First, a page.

Shirley Nieuwland (29) has compiled a list of books that she has read in the Goodreads app. “I don’t read as much as I used to. As a girl, I read so much that my mother asked the library if I could borrow more books than I was allowed to on my membership. Without any luck, the Spijkenisse Library didn’t want to make an exception.” One book from her list that really made an impression on her was A Christmas Carol by Charles Dickens. “I bought the book fifteen years ago, and have reread it every year at Christmas, especially in the early years. The message it conveys concerns the idea of Christmas: ‘Life is not all about money, it is about caring about others.'”

A Christmas Carol tells the story of the bitter, miserly Scrooge. In his life, he is busy making money and apart from that, he despises anything and everything that is not money. The night before Christmas, Scrooge is paid a visit by three ghosts who confront him with his life, a terrifying revelation. Feelings of regret and compassion turn him into a generous, caring man after that night.

“Whenever I reread the story, I become aware that I myself might also be too busy pursuing a career or making money. The story reminds me that it’s really nice to make someone happy with a handwritten card or a slice of home-baked cake.”

The book falls under Nieuwland’s favourite genre: Magic realism. “Because of that magical element – the three ghosts – I can transport myself to a different setting than this one,” Nieuwland briefly glances around her living room. “While the realism in it allows me to relate to the main character.” The combination of magic and reality is really tangible. Whereas with the Lord of the Rings I don’t recognise anything of myself in it at all; that’s too much of a fantasy. But with Harry Potter, I can relate to the characters, even though the story takes place in a completely different world.”

Mass tourism

As a PhD candidate, Nieuwland is focusing on sustainable tourism. She is researching potential opportunities for balancing the quality of life and tourism in cities. ” I mainly read papers for my research, and every now and then a non-fiction book. Donut Economics by Kate Raworth, for example.  I read books like these during my work hours. In my spare time, I don’t really enjoy books that teach me facts and knowledge,” Nieuwland says laughing.

Perched on the top bookshelf in her living room is a novel about the shadowy sides of mass tourism: Grand Hotel Europa, by the Dutch author Ilja Leonard Pfeijffer. The book describes how Europe becomes overrun by tourists looking for authentic experiences. “It’s fiction, so I felt that I couldn’t read it during my work hours, but the whole time, I kept on thinking about my research. The book opened my eyes once again to the repercussions of tourism, but I cannot just repeat what the author wrote. I’m doing my own research, with my own message.”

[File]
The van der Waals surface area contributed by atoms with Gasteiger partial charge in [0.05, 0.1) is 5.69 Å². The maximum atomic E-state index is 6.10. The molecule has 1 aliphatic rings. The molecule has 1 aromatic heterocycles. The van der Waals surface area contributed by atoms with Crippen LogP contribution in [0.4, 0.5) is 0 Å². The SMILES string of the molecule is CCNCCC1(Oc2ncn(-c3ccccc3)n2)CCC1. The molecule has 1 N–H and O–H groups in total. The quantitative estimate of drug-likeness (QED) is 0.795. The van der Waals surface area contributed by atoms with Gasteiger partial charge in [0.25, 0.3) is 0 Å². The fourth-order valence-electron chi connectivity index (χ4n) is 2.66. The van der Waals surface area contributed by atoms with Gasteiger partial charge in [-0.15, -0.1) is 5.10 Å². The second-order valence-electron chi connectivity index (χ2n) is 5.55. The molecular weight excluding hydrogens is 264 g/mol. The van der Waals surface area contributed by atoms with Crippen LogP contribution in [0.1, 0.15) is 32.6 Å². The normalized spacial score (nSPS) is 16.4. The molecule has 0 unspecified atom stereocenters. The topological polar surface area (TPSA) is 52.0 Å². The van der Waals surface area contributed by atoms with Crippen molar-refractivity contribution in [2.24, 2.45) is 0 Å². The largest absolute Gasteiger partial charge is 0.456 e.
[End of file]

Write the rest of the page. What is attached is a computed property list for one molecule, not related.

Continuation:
And that message has once again to do with money. “Sustainable choices often cost more money. I often hear people – people who have money – say: ‘I don’t take the train to go on holiday, because that costs 50 euros more than the plane.’ I used to think the same way, but when you buy a vacuum cleaner for your home, you don’t choose the cheapest one either. You want one that works well. It’s a pity that money is the most important motivation for a lot of people when they decide to go on holiday.”

“I’m highly motivated myself where sustainability is concerned, but I do have to consider others as well.” She looks at the door behind which her boyfriend Daniel is working. “We went to Valencia for three months for my research. We travelled by train and had some bad luck. The station at Disneyland Paris had to be evacuated because of a bomb scare, so we missed our transfer to Spain. Instead of 16 hours, we ended up travelling for a whole day and 16 hours. I considered it part of the adventure, but Daniel was a bit less enthusiastic.”

Number of books per year: “I’m happy if I get to read ten books per year!”

Last book read: The Shadow of the Wind by Carlos Ruiz Zafón

Favourite genre: fiction, magic realism

Main motivation: relaxation

Shirley Nieuwland is a PhD candidate under the Erasmus Vital Cities and Citizens initiative. She is currently researching sustainable tourism in cities such as Rotterdam and Valencia. She blogs about her findings and experiences on her own website ParadiseFound . Nieuwland completed her bachelor’s degree in General Cultural Sciences at the EUR and followed a master’s degree in Urban Geography at the Radboud University Nijmegen.